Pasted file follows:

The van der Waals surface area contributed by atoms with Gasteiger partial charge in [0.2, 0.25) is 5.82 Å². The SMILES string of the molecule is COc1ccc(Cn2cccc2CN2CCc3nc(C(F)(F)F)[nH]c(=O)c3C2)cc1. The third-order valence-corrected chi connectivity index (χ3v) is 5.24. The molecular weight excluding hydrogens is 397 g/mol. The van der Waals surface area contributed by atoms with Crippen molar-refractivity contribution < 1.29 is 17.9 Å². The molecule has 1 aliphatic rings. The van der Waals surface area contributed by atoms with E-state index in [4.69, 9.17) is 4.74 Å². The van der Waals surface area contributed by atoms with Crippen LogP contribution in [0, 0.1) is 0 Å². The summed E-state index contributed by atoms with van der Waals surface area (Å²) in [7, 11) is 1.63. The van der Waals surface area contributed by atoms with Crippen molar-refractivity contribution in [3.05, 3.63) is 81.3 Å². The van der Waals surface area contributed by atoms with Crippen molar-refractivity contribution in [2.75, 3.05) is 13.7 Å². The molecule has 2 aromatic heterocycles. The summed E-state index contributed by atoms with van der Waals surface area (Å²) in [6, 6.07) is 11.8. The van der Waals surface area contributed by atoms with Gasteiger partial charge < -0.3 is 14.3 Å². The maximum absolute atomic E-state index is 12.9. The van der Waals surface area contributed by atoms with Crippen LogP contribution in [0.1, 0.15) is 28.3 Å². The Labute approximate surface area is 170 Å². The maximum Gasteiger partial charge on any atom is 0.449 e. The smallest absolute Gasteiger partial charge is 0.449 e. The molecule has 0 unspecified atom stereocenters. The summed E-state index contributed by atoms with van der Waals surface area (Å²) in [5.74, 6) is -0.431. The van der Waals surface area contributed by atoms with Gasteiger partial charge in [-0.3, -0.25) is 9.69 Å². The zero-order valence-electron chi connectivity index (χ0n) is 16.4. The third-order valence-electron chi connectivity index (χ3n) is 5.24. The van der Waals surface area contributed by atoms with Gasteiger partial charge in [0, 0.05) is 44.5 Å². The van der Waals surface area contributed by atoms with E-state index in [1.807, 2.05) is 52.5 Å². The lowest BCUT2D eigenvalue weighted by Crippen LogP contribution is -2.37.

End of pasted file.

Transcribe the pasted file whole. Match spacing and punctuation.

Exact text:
The van der Waals surface area contributed by atoms with Gasteiger partial charge in [0.2, 0.25) is 5.82 Å². The SMILES string of the molecule is COc1ccc(Cn2cccc2CN2CCc3nc(C(F)(F)F)[nH]c(=O)c3C2)cc1. The third-order valence-corrected chi connectivity index (χ3v) is 5.24. The molecular weight excluding hydrogens is 397 g/mol. The van der Waals surface area contributed by atoms with Crippen molar-refractivity contribution < 1.29 is 17.9 Å². The molecule has 1 aliphatic rings. The van der Waals surface area contributed by atoms with E-state index in [4.69, 9.17) is 4.74 Å². The van der Waals surface area contributed by atoms with Crippen LogP contribution in [0, 0.1) is 0 Å². The summed E-state index contributed by atoms with van der Waals surface area (Å²) in [7, 11) is 1.63. The van der Waals surface area contributed by atoms with Crippen molar-refractivity contribution in [3.05, 3.63) is 81.3 Å². The van der Waals surface area contributed by atoms with Crippen molar-refractivity contribution in [2.75, 3.05) is 13.7 Å². The molecule has 2 aromatic heterocycles. The summed E-state index contributed by atoms with van der Waals surface area (Å²) in [6, 6.07) is 11.8. The van der Waals surface area contributed by atoms with Gasteiger partial charge < -0.3 is 14.3 Å². The maximum absolute atomic E-state index is 12.9. The van der Waals surface area contributed by atoms with Crippen LogP contribution in [0.1, 0.15) is 28.3 Å². The Labute approximate surface area is 170 Å². The maximum Gasteiger partial charge on any atom is 0.449 e. The smallest absolute Gasteiger partial charge is 0.449 e. The molecule has 0 unspecified atom stereocenters. The summed E-state index contributed by atoms with van der Waals surface area (Å²) in [5.74, 6) is -0.431. The van der Waals surface area contributed by atoms with Gasteiger partial charge in [-0.3, -0.25) is 9.69 Å². The zero-order valence-electron chi connectivity index (χ0n) is 16.4. The third-order valence-electron chi connectivity index (χ3n) is 5.24. The van der Waals surface area contributed by atoms with Gasteiger partial charge in [0, 0.05) is 44.5 Å². The van der Waals surface area contributed by atoms with E-state index in [1.807, 2.05) is 52.5 Å². The lowest BCUT2D eigenvalue weighted by Crippen LogP contribution is -2.37.